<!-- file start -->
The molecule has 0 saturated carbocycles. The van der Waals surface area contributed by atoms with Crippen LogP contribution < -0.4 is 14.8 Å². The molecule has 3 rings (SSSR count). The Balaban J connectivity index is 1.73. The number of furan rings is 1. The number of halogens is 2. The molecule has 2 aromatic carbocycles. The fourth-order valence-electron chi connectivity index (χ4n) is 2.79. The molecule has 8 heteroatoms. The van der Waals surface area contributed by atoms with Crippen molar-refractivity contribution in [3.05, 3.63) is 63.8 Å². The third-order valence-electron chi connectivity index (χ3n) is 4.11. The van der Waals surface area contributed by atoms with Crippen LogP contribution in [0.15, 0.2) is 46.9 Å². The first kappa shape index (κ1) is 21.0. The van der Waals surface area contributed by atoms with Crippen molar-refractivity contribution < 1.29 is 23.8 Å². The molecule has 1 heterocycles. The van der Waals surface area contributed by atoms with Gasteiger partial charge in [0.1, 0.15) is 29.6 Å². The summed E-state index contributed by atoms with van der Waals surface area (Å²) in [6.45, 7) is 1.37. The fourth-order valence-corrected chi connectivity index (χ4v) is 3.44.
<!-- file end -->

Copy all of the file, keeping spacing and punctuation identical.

The molecule has 0 saturated carbocycles. The van der Waals surface area contributed by atoms with Crippen LogP contribution < -0.4 is 14.8 Å². The molecule has 3 rings (SSSR count). The Balaban J connectivity index is 1.73. The number of furan rings is 1. The number of halogens is 2. The molecule has 2 aromatic carbocycles. The fourth-order valence-electron chi connectivity index (χ4n) is 2.79. The molecule has 8 heteroatoms. The van der Waals surface area contributed by atoms with Crippen molar-refractivity contribution in [3.05, 3.63) is 63.8 Å². The third-order valence-electron chi connectivity index (χ3n) is 4.11. The van der Waals surface area contributed by atoms with Crippen LogP contribution in [0.15, 0.2) is 46.9 Å². The first kappa shape index (κ1) is 21.0. The van der Waals surface area contributed by atoms with Crippen molar-refractivity contribution < 1.29 is 23.8 Å². The molecule has 1 heterocycles. The van der Waals surface area contributed by atoms with Gasteiger partial charge in [0.1, 0.15) is 29.6 Å². The summed E-state index contributed by atoms with van der Waals surface area (Å²) in [6.45, 7) is 1.37. The fourth-order valence-corrected chi connectivity index (χ4v) is 3.44.